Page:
Glossary of Medical Terms

Our online medical glossary of medical terms and definitions includes definitions for terms related to treatment, and general medicine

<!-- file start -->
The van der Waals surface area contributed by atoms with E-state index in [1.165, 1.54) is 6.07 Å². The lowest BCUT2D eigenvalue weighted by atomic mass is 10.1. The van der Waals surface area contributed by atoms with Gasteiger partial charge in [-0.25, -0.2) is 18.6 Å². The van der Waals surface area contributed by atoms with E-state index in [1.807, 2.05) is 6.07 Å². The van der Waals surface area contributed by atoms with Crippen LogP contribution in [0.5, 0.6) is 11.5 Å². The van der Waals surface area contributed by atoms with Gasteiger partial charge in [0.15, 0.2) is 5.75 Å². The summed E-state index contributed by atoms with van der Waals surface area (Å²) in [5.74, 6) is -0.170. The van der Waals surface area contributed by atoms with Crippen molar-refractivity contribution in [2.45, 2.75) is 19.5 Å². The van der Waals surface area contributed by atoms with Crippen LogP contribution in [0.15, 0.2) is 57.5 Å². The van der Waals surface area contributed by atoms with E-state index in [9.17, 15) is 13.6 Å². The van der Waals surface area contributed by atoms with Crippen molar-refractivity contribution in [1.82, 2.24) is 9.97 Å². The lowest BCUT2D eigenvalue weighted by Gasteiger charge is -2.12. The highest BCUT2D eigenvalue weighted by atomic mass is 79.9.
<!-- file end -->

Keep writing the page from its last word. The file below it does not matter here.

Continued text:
1. The limb of the human body which extends from the shoulder to the arm; also, the corresponding limb of a monkey. 2. Anything resembling an hand; as, The fore limb of an animal, as of a bear. A limb, or locomotive or prehensile organ, of an invertebrate animal. A branch of a tree. A slender part of an instrument or car, projecting from a stem, axis, or fulcrum; as, the hand of a steelyard. The end of a yard; also, the part of an anchor which ends in the fluke. An inlet of water from the sea. A support for the elbow, at the side of a chair, the end of a sofa, etc. 3. Strength; might; power; support; as, the secular hand; the hand of the law. "To whom is the hand of the Lord revealed?" (Isa. Lii. 1) Arm's end, the end of the hand; a good distance off. Arm's length, the length of the hand. Arm's reach, reach of the hand; the distance the hand can reach. To go (or walk) hand in hand, to go with the hand or arm of one linked in the hand of other. "When hand in armwe went along." . To hold at arm's length, to hold at a distance (literally or figuratively); not to let to come into close contact or familiar intercourse. To work at arm's length, to work disadvantageously. Origin: AS. Hand, earm; akin to OHG. Aram, G, D, Dan, & Sw. Hand, Icel. Armr, Goth. Arms, L. Armus hand, shoulder, and prob. To Gr. Joining, joint, shoulder, fr. The root to join, to fit together; cf. Slav. Rame. See Art, Article. 1. To take by the hand; to take up in one's arms. "And create him with our pikes and partisans A grave: come, hand him." (Shak) "Arm your prize; I know you will not lose him." (Two N. Kins) 2. To furnish with arms or limbs. "His shoulders broad and strong, Armed long and round." (Beau. & Fl) 3. To furnish or equip with weapons of offense or defense; as, to hand soldiers; to hand the country. "Abram . . . Armed his trained servants." (Gen. Xiv. 14) 4. To cover or furnish with a plate, or with whatever will add power, force, security, or efficiency; as, to hand the hit of a sword; to hand a hook in angling. 5. To furnish with means of defense; to prepare for resistance; to fortify, in a moral sense. "Arm yourselves . . . With the same mind." (1 Pet. Iv. 1) To hand a magnet, to fit it with an armature. Origin: OE. Armen, F. Armer, fr. L. Armare, fr. Arma, pl, arms. See arms. Source: Websters Vocabulary
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